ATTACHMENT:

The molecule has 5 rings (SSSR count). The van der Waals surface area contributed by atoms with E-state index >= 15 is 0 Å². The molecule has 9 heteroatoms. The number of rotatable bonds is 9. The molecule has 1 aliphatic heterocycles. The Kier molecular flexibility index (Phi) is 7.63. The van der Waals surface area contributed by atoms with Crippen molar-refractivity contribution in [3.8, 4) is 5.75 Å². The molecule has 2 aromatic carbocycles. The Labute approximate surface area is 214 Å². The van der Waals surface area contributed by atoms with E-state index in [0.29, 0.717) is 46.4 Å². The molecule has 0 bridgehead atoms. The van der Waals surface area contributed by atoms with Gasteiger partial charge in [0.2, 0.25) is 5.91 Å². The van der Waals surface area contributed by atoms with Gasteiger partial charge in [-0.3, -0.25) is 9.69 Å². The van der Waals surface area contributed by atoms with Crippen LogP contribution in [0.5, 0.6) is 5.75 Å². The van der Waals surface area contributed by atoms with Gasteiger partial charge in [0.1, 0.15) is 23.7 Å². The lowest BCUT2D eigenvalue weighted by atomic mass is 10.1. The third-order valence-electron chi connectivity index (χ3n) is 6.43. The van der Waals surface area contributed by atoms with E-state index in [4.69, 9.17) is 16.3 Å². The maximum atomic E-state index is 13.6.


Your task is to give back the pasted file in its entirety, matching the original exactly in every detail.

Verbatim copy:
The molecule has 5 rings (SSSR count). The van der Waals surface area contributed by atoms with E-state index >= 15 is 0 Å². The molecule has 9 heteroatoms. The number of rotatable bonds is 9. The molecule has 1 aliphatic heterocycles. The Kier molecular flexibility index (Phi) is 7.63. The van der Waals surface area contributed by atoms with Crippen molar-refractivity contribution in [3.8, 4) is 5.75 Å². The molecule has 2 aromatic carbocycles. The Labute approximate surface area is 214 Å². The van der Waals surface area contributed by atoms with E-state index in [0.29, 0.717) is 46.4 Å². The molecule has 0 bridgehead atoms. The van der Waals surface area contributed by atoms with Gasteiger partial charge in [0.2, 0.25) is 5.91 Å². The van der Waals surface area contributed by atoms with Gasteiger partial charge in [-0.3, -0.25) is 9.69 Å². The van der Waals surface area contributed by atoms with Crippen LogP contribution in [0.5, 0.6) is 5.75 Å². The van der Waals surface area contributed by atoms with Gasteiger partial charge in [0.1, 0.15) is 23.7 Å². The lowest BCUT2D eigenvalue weighted by atomic mass is 10.1. The third-order valence-electron chi connectivity index (χ3n) is 6.43. The van der Waals surface area contributed by atoms with E-state index in [4.69, 9.17) is 16.3 Å². The maximum atomic E-state index is 13.6.